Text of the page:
I’ve been wondering about the temporary nature of life lately. Ok I haven’t constantly mulling over it like a sage or anything but it definitely has crossed my mind recently.
I was packing for my trip back home to Dubai (I leave tomorrow for 9 days, yeayy!) and I just thought, ‘I do this every 3 months, I go home for a few days and come back here to live in a room that’s not my own’. I realised that the time you spend at university is perhaps the strangest phase of your life, especially if the university is in a country different from where you were originally living. I mean, I live in Lahore 9 out of 12 months every year, and each year I am in a different dorm room. Every September I move in and unpack and try to add a semblance of home to the room and each June I have to clear out the room and move out as if I was never there to begin with. Going back home isn’t any different. Dubai is where I’ve lived for 5 years before starting college so in that sense it IS ‘home’ but being there on vacation feels weird! I feel like a guest at home when my mom asks me everyday if there’s anything special I’d like to eat, and a tourist when I go out and wonder over all the new buildings and malls that have managed to sprout over Dubai in my absence.
That is the life of a college student, staying in a different room each year, and going home to experience how it once felt to BE at home. We live out of our suitcases, and the little shelves that we try to fill up as much as we can with things from ‘home’. It’s a strange existence, really, or maybe I just see it that way. This got me thinking on life otherwise as well, the real one that awaits me beyond college.
What’s going to happen after I graduate? Will I ever experience any sort of permanence or will I remain the wandering-gypsy, moving from one metropolis to the next? I’ll go home obviously, back to Dubai, but what then? Work and the start of a career? That’s another kind of life already, the days of the carefree college student will end and the time of being responsible and truly acting like you’re 22 and not 12 will commence. I suppose getting married follows this stage, and that too is another sort of life, one in which you’ve got this one other person to think about. The time of being the self-centered and spoiled youngest daughter will fade away, with a new maturity taking its place, and suddenly you have another person’s needs to think about and a whole new family to warm up to and try to belong to.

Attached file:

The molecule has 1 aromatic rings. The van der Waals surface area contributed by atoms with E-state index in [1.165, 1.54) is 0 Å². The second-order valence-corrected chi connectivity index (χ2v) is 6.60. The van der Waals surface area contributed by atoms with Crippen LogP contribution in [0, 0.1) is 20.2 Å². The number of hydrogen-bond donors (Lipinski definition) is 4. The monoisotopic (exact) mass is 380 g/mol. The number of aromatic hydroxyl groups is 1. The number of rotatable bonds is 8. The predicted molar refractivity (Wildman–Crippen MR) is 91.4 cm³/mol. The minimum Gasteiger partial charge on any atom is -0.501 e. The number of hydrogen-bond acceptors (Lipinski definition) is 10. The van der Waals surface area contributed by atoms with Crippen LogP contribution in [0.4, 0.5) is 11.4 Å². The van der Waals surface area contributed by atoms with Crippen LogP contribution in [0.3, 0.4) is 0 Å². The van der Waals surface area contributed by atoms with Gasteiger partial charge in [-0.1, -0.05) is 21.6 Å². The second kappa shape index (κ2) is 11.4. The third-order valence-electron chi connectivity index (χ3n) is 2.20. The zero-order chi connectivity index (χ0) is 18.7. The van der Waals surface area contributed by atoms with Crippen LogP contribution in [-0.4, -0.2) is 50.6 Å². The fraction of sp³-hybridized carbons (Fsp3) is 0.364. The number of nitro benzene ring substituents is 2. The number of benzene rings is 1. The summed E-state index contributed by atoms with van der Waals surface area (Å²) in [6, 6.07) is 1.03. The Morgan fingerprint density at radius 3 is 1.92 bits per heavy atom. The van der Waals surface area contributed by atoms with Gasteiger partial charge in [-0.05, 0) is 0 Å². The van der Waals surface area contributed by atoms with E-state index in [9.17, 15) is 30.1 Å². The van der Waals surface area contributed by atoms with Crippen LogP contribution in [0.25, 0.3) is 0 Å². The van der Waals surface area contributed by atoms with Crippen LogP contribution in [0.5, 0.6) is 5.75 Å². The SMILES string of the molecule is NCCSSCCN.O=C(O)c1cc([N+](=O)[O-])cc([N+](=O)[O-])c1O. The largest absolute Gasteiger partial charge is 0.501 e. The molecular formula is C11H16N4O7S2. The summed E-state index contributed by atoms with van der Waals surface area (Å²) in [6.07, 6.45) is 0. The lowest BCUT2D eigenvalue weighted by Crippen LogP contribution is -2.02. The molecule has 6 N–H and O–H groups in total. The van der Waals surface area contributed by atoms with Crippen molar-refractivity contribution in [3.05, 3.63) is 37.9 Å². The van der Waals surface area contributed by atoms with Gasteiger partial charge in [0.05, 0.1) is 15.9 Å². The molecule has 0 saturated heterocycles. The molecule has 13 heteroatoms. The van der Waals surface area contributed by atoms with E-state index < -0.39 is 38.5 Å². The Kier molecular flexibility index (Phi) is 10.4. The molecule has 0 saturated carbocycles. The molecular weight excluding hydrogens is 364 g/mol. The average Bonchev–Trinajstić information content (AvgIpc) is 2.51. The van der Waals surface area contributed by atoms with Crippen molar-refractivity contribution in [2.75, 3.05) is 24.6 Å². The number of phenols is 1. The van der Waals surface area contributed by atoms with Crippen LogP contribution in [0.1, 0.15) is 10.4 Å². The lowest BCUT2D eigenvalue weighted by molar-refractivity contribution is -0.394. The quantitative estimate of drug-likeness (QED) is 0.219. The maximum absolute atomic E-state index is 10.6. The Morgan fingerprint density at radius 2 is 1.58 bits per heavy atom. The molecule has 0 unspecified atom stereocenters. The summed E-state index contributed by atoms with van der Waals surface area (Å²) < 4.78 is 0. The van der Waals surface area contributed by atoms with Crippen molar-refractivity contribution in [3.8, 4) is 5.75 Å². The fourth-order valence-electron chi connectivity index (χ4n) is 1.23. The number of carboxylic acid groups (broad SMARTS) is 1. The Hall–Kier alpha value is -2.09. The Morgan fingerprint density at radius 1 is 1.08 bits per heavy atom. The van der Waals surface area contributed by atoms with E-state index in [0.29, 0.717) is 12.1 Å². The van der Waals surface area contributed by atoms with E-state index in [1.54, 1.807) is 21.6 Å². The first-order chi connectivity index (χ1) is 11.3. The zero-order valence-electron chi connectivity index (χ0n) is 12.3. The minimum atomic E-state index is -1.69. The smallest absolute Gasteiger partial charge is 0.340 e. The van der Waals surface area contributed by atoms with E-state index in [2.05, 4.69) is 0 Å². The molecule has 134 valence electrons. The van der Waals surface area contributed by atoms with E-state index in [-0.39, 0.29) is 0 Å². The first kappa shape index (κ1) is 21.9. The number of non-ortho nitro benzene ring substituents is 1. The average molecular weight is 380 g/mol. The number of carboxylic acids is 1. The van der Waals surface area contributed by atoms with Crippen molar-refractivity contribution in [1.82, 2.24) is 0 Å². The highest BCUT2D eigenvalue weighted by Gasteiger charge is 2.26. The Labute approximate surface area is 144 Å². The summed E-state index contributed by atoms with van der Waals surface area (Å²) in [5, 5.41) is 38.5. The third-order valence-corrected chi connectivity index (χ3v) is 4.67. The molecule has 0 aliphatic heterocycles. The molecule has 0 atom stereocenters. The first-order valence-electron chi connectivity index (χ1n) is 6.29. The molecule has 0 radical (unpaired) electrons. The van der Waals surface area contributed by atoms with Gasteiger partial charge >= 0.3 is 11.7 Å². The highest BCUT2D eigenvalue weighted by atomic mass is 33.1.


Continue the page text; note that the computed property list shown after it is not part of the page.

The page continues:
Bah humbug. It doesn’t end there. You’re not newly weds forever and soon you settle into a routine, most often one that’s marked with monochromatic monotony. Soon, you start to procreate and have a baby. A whole new life that you are entirely responsible for. And thus begins yet another realm of temporality in your life. I contrasted this one with the university existence and the results were scary: in college, I have only myself to think about, and more often than not, I can’t even be bothered to take care of myself properly with regards to eating and sleeping. Having a baby is like turning that concept on its head, you’re forced to think about a little tiny new life and taking care of it, making sure its well-fed and well-rested are of the essence. Oh how times change, indeed!
I could go on but I won’t; I think it’s pretty obvious that our life is made up of many different stages. Each phase has a time limit of its own, they’re all transient and temporary, nothing is ever-lasting or evermore. Isn’t that kind of depressing? But I suppose we adapt to the fact that our situation is capable of changing any minute even though outwardly, we do everything we can to make it stop and just…stay.